um....thanks? My hair is unwashed, I'm wearing my glasses rather than my contacts, all my decent clothes are dirty so I'm wearing whatever I could throw together...it's good to know that at least I seem calm lol
Other comments in the store:
"You poor thing."
Um, what?!? Did you really just say that? I just walked away, but if I were meaner I would have given her a dirty look.
"You have your hands full." repeat x 100
"Wow, look a her!" said to friend. No, of course I can't hear you talk about me...
"My [sister/cousin/daughter/neighbor] has twins, and blah blah blah..."
It's amazing how many people want to tell me about the people they know with twins. Or people who have twins themselves. And sometimes I run into twins, which is sort of cute when they're looking at the babies.
I'm not knocking most of these things. Some are rude, some are just things to say, most are well-intentioned. It's just annoying to be the center of attention everywhere.
I don't follow any one philosophy or style of parenting. We do what works for us, and it's really a mixture of things. Here are books that I like (I will continue to update this list):
Unconditional Parenting by Alfie Kohn (and Punished by Rewards, which has more footnotes and references) Healthy Sleep Habits, Happy Child by Weissbluth* How Children Learn by John Holt Learning All the Time by John Holt
*Weissbluth has excellent information and some good advice. He is also very full of himself. I would never recommend letting your child cry, but doing so is unnecessary to follow Weissbluth's basic advice.
I took the babies to the pediatrician today just to make sure they don't have ear infections. They just haven't been sleeping, and had taken to screaming more often than not, which is very much not their personality. (I only ever took Ezra for sick visits the two times in his life he's been sick. I think I'm much more cautious with the little guys because they were preemies.) So of course the doctor looks them over and pronounces them perfectly healthy (and also mentions that they really seem like 4-month-olds to her, and you'd never know they were born over 9 weeks early <3). BUT, and this is the funny thing: after this visit, the babies spontaneously took a 3-hour nap and got back to their regular selves and played happily and napped well the rest of the day! So they must have heard that they were healthy, too :)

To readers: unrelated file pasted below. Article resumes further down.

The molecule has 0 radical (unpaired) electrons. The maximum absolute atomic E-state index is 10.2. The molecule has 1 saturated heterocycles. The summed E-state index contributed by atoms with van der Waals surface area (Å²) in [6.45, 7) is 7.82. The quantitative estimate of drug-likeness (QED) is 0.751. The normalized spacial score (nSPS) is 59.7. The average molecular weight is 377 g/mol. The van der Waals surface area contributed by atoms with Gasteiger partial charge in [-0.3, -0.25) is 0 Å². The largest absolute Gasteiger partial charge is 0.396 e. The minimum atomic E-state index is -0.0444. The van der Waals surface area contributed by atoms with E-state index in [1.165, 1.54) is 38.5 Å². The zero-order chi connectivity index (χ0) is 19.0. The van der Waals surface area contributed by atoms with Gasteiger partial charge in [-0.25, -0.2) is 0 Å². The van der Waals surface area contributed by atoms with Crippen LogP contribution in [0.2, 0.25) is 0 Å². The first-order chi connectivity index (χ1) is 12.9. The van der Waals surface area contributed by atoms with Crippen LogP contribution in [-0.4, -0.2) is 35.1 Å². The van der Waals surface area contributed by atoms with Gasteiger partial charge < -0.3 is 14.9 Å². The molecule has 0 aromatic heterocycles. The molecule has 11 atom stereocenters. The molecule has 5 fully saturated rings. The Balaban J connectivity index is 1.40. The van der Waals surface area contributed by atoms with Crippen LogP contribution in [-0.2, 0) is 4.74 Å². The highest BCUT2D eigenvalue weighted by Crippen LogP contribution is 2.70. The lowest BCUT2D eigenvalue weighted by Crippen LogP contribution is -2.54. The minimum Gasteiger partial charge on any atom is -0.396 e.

Also, a quick PSA: it is not a good idea to give a toddler just one small piece of chocolate for the ride home. We went to my parents' house for dinner tonight since Baruch will be at the hospital pretty much all night doing work. My mother gave me some chocolates to take home, but Ezra saw them, so I figured I'd give him one. Well, the van was obviously dark, so I was a bit surprised when we got home and I turned around and found this (you should really click on the photo for the full effect):
And for some reason Toby was still wide awake, and Ari woke up when I brought him in. So then I had to deal with both awake babies (I rocked Ari while I nursed Toby, and thankfully Ari went back to sleep until just after I got Ezra to bed). I put Toby to bed and threw a very tired Ezra in the tub, and then finally got Ezra to sleep at about 10:30. Nursed Ari, got him to bed. Then straightend up a bit, wrote this post, and now I'm finally off to bed, where I suspect I will get about 5 minutes of sleep before Toby wakes up for the first time :p
The babies are getting teeth or something ridiculous like that. They, especially Ari, took about 10 minute naps all day today, and got progressively more tired until by evening they were screaming bloody murder and nothing would stop them.
And this is when Bad Mama took over and left them in their crib to cry. I thought maybe they'd fall asleep. To be more accurate, I left Ari in the crib to cry. I put Toby down and he started dozing, but couldn't fall asleep because Ari was crying. That's the way it goes: Toby stares at Ari with this look like, "Dude what are you doing? Let's just go to sleep." As soon as Ari gets quiet Toby drifts right off. I didn't leave them there long. I couldn't. I went up and nursed Ari yet AGAIN and he finally fell asleep. Oh yeah this was all after dosing them with Motrin, which I don't think you're even supposed to use until they are 6 months old but they must weigh about 15 pounds which is well within the weight range so what the hell.